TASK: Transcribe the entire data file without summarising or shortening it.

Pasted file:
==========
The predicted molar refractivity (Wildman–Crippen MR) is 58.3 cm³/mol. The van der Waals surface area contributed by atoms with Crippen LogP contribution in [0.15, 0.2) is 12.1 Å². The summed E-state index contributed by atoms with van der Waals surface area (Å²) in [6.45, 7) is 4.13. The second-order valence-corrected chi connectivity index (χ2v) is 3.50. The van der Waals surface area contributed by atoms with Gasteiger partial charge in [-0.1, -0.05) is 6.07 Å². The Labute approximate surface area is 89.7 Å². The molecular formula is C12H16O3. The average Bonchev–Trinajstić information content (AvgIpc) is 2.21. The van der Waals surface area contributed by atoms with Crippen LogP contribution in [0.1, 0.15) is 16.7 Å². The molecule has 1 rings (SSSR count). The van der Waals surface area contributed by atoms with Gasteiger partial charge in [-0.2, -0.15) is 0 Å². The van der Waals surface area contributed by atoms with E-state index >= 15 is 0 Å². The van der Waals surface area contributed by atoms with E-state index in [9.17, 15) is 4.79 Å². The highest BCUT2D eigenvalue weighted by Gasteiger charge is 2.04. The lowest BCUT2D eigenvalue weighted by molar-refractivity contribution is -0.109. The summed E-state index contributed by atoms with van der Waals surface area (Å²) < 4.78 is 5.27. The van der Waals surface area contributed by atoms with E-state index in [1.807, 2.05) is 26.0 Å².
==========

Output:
The predicted molar refractivity (Wildman–Crippen MR) is 58.3 cm³/mol. The van der Waals surface area contributed by atoms with Crippen LogP contribution in [0.15, 0.2) is 12.1 Å². The summed E-state index contributed by atoms with van der Waals surface area (Å²) in [6.45, 7) is 4.13. The second-order valence-corrected chi connectivity index (χ2v) is 3.50. The van der Waals surface area contributed by atoms with Gasteiger partial charge in [-0.1, -0.05) is 6.07 Å². The Labute approximate surface area is 89.7 Å². The molecular formula is C12H16O3. The average Bonchev–Trinajstić information content (AvgIpc) is 2.21. The van der Waals surface area contributed by atoms with Crippen LogP contribution in [0.1, 0.15) is 16.7 Å². The molecule has 1 rings (SSSR count). The van der Waals surface area contributed by atoms with Gasteiger partial charge in [-0.2, -0.15) is 0 Å². The van der Waals surface area contributed by atoms with E-state index >= 15 is 0 Å². The van der Waals surface area contributed by atoms with E-state index in [9.17, 15) is 4.79 Å². The highest BCUT2D eigenvalue weighted by Gasteiger charge is 2.04. The lowest BCUT2D eigenvalue weighted by molar-refractivity contribution is -0.109. The summed E-state index contributed by atoms with van der Waals surface area (Å²) < 4.78 is 5.27. The van der Waals surface area contributed by atoms with E-state index in [1.807, 2.05) is 26.0 Å².